Time Out says
Looking at it one way, ‘Boyhood’ is a spectacularly cheap way of saving on actors’ salaries. To capture his rambling yet absorbing Texas family drama, director Richard Linklater (‘Before Midnight’) agreed with several actors – including his eight-year-old daughter Lorelei – that he’d shoot a movie with them over 12 years in dribs and drabs. Teenage voices drop, waists thicken and, in one benefit nobody could have predicted, Linklater’s star, Ellar Coltrane, playing the younger child of a divorced couple (Patricia Arquette and Ethan Hawke), develops into a shyly charismatic heartbreaker.
Cool as it sounds, this long-game gimmick doesn’t guarantee a deep film. But amazingly, depth is what Linklater achieves, by letting the years play out in an uninterrupted, near-three-hour flow. ‘Boyhood’ feels unprecedented for its intimacy; the process is quietly radical, but the unassuming script even more so. We’re introduced to the clan in bursts. Olivia (Arquette), a single mother heading back to college, preps her kids for relocation to Houston, while their cool dad Mason (Hawke) shows up in a muscle car at weekends for trips to the bowling alley.
You want the couple to reunite, but the plot has other plans, bringing on a procession of new husbands for Olivia, most notably a professor who becomes a vicious alcoholic (Marco Perella). Hawke’s character, meanwhile, drops the attitude and the wheels, eventually marrying a sweet, conservative Texan from a religious family.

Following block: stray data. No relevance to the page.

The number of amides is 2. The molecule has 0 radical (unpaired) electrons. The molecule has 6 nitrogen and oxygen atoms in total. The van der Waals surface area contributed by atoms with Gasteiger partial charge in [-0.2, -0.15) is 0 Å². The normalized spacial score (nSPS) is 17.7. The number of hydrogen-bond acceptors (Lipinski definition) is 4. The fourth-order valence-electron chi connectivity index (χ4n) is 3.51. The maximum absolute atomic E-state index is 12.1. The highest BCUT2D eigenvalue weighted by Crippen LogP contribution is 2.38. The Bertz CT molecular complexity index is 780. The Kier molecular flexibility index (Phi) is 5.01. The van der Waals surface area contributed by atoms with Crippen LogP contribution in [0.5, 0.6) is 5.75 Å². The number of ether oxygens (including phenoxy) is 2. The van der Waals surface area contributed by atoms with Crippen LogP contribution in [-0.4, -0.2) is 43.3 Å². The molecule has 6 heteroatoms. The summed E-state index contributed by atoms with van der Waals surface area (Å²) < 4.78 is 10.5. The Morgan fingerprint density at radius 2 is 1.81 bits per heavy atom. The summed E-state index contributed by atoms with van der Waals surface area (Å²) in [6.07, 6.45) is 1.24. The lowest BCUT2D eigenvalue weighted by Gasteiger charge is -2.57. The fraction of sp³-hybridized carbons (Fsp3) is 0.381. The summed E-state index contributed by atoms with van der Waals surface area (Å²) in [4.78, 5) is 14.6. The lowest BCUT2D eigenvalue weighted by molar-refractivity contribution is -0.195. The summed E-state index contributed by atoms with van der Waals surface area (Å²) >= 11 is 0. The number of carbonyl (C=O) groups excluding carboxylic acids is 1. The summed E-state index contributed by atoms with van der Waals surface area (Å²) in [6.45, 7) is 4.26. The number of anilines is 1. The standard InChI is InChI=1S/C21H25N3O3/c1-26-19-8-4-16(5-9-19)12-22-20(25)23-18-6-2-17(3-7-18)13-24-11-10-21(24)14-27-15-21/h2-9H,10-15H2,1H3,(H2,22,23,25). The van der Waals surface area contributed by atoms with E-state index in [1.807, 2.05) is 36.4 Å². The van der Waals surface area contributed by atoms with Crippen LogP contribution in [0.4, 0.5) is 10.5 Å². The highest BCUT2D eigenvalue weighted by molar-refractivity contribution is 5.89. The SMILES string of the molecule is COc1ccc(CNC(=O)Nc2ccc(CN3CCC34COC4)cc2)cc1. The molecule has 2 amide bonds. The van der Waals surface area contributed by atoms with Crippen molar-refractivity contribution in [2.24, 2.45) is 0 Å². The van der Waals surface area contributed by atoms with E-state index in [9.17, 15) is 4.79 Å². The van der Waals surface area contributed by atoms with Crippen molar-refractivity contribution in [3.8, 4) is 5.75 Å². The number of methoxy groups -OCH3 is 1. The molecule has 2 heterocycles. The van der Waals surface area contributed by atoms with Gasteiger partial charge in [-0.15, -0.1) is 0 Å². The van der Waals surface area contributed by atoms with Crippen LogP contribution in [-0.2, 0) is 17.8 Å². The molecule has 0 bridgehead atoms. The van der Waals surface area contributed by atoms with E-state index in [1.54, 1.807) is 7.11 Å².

Both Arquette and Hawke turn in understated portrayals, Linklater steering them to the kind of parental wisdom that can only develop over time. Just as vividly, the kids experiment with small acts of rebellion, growing into independent thinkers.
Is ‘Boyhood’ the most nuanced home movie of all time? Not quite, and that would diminish Linklater’s achievement. Better to say that it retrains us to let go of melodramatic expectations and simply let life unfold. It’s a remarkably sophisticated ambition. To some degree, that’s what Linklater has been doing with his ‘Before Sunrise’ trilogy, created over an 18-year period. But ‘Boyhood’ has a scope that’s more thorough and epic. Unshakable, witty and deeply felt, the film will be paying emotional dividends for a long, long time.
Cast and crew